Quick question... Well I understand that all properties start out as nil in Objective-C and that sending a message to nil does nothing, therefore you must initialize using [[Class alloc] init]; before sending a message to a newly created property. However, what about if I'm not sending messages to this property or if I set the property using self.property = something? Do I need to alloc init in these cases as well? Also, do UI properties start out as nil as well, such as a UILabel property that you drag out from your storyboard? Do these need alloc init?

Thanks to all who answer

  • 1
    +1 very good question. Sending messages to not-yet-alloc/init property is a common mistake for OjbC beginners. – Philip007 Oct 3 '12 at 6:25

Stunner did a good job of explaining not needing to alloc init objects that have already been created.

But if it is an object that doesn't exist, where are you going to create it? A very common pattern, which I mention because you mentioned it in your post, is lazy instantiation.

So you want an NSMutableArray property. You could alloc init it in some method before you use it, but then you have to worry about "does that method get called before I need my array?" or "am I going to call it again accidentally and re-initialize it."

So a failsafe place to do it is in the property's getter. It gets called every time you access the property.

@property (nonatomic, strong) NSMutableArray* myArray;

@synthesize myArray = _myArray;

- (NSMutableArray*)myArray
    if (!_myArray) {
        _myArray = [[NSMutableArray alloc] initWithCapacity:2];
    return _myArray;

Every time you access that property, it says, "Does myArray exist? If not, create it. If it does, just return what I have."

Plus an added benefit with this design pattern is you aren't creating resources until you need them, versus creating them all at once, say, when your view controller loads or your app launches, which, depending on the requirements, could take a couple seconds.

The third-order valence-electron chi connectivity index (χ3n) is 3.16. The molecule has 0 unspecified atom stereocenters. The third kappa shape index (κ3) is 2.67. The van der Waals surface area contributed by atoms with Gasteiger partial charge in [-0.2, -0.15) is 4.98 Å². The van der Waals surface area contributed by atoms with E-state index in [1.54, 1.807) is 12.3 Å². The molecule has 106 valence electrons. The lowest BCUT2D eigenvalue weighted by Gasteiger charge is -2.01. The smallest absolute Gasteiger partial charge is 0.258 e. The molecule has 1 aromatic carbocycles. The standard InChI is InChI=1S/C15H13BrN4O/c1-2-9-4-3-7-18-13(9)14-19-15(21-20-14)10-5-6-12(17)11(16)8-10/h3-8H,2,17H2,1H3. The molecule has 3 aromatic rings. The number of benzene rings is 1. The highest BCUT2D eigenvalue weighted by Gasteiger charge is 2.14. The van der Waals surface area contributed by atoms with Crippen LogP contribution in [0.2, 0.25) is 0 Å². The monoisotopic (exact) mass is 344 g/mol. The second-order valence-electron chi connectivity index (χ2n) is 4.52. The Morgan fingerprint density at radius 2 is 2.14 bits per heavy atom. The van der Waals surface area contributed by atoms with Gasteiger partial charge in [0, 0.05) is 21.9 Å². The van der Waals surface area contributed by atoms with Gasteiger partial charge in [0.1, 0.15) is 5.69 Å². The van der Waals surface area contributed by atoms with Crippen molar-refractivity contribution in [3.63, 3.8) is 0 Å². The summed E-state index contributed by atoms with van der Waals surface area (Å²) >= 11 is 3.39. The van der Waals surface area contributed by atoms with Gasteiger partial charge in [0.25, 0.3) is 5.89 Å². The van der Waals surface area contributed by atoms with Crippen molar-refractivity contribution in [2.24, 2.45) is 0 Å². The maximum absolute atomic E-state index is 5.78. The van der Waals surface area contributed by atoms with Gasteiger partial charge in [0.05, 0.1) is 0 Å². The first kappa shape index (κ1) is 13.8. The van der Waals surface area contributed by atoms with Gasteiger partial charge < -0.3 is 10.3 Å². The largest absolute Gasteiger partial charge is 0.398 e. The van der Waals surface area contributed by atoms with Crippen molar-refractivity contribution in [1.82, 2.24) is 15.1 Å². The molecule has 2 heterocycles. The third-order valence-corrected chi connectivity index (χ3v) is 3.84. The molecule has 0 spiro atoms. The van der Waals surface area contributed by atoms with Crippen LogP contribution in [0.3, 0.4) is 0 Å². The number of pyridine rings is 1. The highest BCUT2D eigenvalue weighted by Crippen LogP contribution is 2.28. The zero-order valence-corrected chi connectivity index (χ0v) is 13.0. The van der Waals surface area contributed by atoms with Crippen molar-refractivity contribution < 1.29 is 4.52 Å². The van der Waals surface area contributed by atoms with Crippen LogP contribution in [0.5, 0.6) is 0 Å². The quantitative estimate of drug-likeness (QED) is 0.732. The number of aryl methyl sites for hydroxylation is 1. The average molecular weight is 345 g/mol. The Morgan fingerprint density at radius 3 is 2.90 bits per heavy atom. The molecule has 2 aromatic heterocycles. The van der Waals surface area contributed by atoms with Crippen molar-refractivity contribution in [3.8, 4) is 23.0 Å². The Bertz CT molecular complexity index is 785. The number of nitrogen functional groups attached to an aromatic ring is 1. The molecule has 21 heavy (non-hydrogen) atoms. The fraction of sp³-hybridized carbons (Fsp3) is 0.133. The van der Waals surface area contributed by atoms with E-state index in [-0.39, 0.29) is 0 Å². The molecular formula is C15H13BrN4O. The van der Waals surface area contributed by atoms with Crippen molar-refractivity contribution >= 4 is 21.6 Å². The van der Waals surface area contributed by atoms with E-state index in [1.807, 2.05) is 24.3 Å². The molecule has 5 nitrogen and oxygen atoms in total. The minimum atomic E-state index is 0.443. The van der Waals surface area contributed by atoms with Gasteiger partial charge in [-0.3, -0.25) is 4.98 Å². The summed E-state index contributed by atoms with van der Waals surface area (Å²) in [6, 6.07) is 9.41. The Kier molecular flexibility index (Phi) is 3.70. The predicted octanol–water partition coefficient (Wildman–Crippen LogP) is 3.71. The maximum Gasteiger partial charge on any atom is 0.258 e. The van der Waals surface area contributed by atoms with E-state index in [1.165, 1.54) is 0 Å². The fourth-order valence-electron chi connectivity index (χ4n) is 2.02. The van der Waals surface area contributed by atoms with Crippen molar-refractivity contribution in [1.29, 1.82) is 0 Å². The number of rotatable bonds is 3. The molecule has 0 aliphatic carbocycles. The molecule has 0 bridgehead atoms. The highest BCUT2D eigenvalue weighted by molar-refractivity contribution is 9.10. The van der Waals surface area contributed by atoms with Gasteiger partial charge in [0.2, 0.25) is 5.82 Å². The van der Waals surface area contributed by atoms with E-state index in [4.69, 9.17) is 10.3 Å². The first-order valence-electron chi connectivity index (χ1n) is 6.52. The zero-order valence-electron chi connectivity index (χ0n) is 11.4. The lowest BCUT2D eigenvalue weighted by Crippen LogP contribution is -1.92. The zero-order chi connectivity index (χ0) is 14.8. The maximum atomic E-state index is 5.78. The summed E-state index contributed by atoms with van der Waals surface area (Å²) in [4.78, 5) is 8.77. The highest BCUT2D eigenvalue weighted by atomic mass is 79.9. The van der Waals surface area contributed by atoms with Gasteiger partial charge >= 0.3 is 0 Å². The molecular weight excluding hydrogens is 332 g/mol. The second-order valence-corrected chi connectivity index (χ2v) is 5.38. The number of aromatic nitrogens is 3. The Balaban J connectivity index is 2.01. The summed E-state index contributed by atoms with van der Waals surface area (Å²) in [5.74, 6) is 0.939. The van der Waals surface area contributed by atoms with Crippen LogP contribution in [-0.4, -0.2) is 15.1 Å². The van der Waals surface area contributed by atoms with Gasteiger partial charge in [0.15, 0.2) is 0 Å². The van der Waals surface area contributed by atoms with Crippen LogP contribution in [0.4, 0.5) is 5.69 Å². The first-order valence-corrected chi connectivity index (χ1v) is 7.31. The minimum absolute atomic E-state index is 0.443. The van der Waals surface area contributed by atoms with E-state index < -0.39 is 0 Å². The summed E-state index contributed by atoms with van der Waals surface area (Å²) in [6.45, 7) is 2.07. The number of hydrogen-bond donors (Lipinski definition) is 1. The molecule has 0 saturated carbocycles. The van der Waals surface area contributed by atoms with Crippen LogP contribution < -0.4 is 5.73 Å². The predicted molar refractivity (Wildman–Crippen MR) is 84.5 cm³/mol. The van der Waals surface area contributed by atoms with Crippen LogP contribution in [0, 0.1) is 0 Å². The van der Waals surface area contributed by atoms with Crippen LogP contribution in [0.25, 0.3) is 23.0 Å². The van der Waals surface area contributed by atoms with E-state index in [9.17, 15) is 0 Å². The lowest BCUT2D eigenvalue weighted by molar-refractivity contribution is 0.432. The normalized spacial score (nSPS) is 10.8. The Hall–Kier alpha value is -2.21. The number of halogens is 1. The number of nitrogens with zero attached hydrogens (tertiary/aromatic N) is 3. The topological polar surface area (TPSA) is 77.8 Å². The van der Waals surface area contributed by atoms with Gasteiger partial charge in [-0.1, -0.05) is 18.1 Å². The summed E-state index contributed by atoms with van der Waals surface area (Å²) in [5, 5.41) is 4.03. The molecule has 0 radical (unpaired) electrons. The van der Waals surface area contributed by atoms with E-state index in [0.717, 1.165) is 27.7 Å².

• 4
    Good response, but I would disagree with instantiating ivars in getters as that makes querying for existence of the object infeasible. Rather, I would recommend you do the instantiation in the setter because you know for sure if that ivar that you are setting does not exist, you want it to exist so that it can be set to a value. Hence, there would never be a time where you wouldn't want it to exist when calling a setter, whereas when calling a getter, that is not always the case. – Stunner Aug 2 '12 at 2:51
  • If I can add to this so late... would you need to add it in the setter if the property has the 'copy' attribute since it would already get a copy to use? – ScottyB Mar 6 '14 at 16:36

The reality is when you do self.myProperty = [[Class alloc] init], you're not initializing your property. Rather, you're initializing an object that you tell your property (which is in fact a pointer) to point to. So if you already have an object that's allocated and initialized, you don't have to alloc/init again and you can do self.myProperty = object;

UI Properties do no start as nil, this is because when you add elements in the interface builder, the view owns the elements that you add and these objects are initialized automatically for you. This means if you're creating IBOutlets and connecting them to some properties, you don't have to alloc/init.

I hope this was helpful.

I don't have experience with Storyboards but I know that when you create objects via a xib file all objects are properly instantiated when you tell a view controller to use a xib file. So you need not worry about alloc/initing those objects in code.

Regarding using self.property = <something>, it depends on what something is. If something is any sort of existing object you need not do the alloc init on that object as the self.property = ... syntax calls the property's setter method which will retain, copy, assign, etc. the new value to the property appropriately.

Now any sort of existing object can be an alloc/init'ed object, or an autoreleased object obtained from a convenience method (NSString's stringWithFormat: for example).

As Kaan Dedeoglu pointed out, the self.property = ... syntax points (and retains) the ivar to the object in memory, and it is up to you to initialize that object if it isn't already instantiated.

No you do not need to [[Class alloc]init the properties in your init method.

However, I would encourage you to explicitly set them to Nil in your init method for clarity.

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